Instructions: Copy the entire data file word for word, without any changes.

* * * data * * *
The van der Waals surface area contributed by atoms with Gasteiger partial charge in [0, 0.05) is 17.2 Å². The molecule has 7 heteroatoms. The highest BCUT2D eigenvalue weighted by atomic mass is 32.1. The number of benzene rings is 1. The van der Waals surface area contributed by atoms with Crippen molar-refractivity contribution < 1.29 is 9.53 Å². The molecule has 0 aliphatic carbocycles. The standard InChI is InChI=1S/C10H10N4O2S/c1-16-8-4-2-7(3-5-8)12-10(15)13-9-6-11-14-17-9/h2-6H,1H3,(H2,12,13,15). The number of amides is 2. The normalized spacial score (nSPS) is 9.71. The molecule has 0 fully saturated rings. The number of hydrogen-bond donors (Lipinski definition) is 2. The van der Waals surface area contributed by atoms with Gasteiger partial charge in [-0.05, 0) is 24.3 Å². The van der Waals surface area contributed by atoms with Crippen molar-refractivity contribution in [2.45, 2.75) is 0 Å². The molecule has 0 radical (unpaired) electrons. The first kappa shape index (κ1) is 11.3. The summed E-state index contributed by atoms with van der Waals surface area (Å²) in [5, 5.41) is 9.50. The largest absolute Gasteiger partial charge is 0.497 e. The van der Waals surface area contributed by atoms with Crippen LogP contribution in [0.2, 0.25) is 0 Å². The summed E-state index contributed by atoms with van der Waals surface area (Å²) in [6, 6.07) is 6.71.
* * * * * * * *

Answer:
The van der Waals surface area contributed by atoms with Gasteiger partial charge in [0, 0.05) is 17.2 Å². The molecule has 7 heteroatoms. The highest BCUT2D eigenvalue weighted by atomic mass is 32.1. The number of benzene rings is 1. The van der Waals surface area contributed by atoms with Crippen molar-refractivity contribution < 1.29 is 9.53 Å². The molecule has 0 aliphatic carbocycles. The standard InChI is InChI=1S/C10H10N4O2S/c1-16-8-4-2-7(3-5-8)12-10(15)13-9-6-11-14-17-9/h2-6H,1H3,(H2,12,13,15). The number of amides is 2. The normalized spacial score (nSPS) is 9.71. The molecule has 0 fully saturated rings. The number of hydrogen-bond donors (Lipinski definition) is 2. The van der Waals surface area contributed by atoms with Gasteiger partial charge in [-0.05, 0) is 24.3 Å². The van der Waals surface area contributed by atoms with Crippen molar-refractivity contribution in [2.45, 2.75) is 0 Å². The molecule has 0 radical (unpaired) electrons. The first kappa shape index (κ1) is 11.3. The summed E-state index contributed by atoms with van der Waals surface area (Å²) in [5, 5.41) is 9.50. The largest absolute Gasteiger partial charge is 0.497 e. The van der Waals surface area contributed by atoms with Crippen LogP contribution in [0.2, 0.25) is 0 Å². The summed E-state index contributed by atoms with van der Waals surface area (Å²) in [6, 6.07) is 6.71.